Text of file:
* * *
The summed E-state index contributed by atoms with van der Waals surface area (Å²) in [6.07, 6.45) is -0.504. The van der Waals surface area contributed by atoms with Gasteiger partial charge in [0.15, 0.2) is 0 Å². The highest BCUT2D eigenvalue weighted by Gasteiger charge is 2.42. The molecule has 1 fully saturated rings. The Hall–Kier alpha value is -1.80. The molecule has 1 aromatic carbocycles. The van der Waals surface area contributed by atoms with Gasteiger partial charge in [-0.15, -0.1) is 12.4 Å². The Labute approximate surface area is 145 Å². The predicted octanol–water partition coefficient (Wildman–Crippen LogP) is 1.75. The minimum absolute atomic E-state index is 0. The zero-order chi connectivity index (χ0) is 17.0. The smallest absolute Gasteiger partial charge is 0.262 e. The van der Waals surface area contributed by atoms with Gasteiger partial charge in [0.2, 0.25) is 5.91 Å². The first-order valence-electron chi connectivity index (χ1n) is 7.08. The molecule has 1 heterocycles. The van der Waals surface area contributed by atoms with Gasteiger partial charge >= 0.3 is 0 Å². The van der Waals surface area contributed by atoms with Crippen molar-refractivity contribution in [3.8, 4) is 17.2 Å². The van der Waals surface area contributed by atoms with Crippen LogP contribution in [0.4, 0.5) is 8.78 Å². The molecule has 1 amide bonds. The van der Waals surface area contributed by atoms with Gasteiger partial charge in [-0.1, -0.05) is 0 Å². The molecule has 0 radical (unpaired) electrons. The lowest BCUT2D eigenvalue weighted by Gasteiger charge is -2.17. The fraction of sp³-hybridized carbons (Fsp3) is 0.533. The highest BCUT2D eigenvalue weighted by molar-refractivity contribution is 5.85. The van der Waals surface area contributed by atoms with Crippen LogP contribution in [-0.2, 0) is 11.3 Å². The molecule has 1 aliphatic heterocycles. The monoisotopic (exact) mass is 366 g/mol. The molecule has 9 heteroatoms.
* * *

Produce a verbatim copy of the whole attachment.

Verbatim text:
The summed E-state index contributed by atoms with van der Waals surface area (Å²) in [6.07, 6.45) is -0.504. The van der Waals surface area contributed by atoms with Gasteiger partial charge in [0.15, 0.2) is 0 Å². The highest BCUT2D eigenvalue weighted by Gasteiger charge is 2.42. The molecule has 1 fully saturated rings. The Hall–Kier alpha value is -1.80. The molecule has 1 aromatic carbocycles. The van der Waals surface area contributed by atoms with Gasteiger partial charge in [-0.15, -0.1) is 12.4 Å². The Labute approximate surface area is 145 Å². The predicted octanol–water partition coefficient (Wildman–Crippen LogP) is 1.75. The minimum absolute atomic E-state index is 0. The zero-order chi connectivity index (χ0) is 17.0. The smallest absolute Gasteiger partial charge is 0.262 e. The van der Waals surface area contributed by atoms with Gasteiger partial charge in [0.2, 0.25) is 5.91 Å². The first-order valence-electron chi connectivity index (χ1n) is 7.08. The molecule has 1 heterocycles. The van der Waals surface area contributed by atoms with Gasteiger partial charge >= 0.3 is 0 Å². The van der Waals surface area contributed by atoms with Crippen molar-refractivity contribution in [3.8, 4) is 17.2 Å². The van der Waals surface area contributed by atoms with Crippen LogP contribution in [0.4, 0.5) is 8.78 Å². The molecule has 1 amide bonds. The van der Waals surface area contributed by atoms with Gasteiger partial charge in [-0.1, -0.05) is 0 Å². The molecule has 0 radical (unpaired) electrons. The lowest BCUT2D eigenvalue weighted by Gasteiger charge is -2.17. The fraction of sp³-hybridized carbons (Fsp3) is 0.533. The highest BCUT2D eigenvalue weighted by molar-refractivity contribution is 5.85. The van der Waals surface area contributed by atoms with Crippen LogP contribution in [-0.2, 0) is 11.3 Å². The molecule has 1 aliphatic heterocycles. The monoisotopic (exact) mass is 366 g/mol. The molecule has 9 heteroatoms.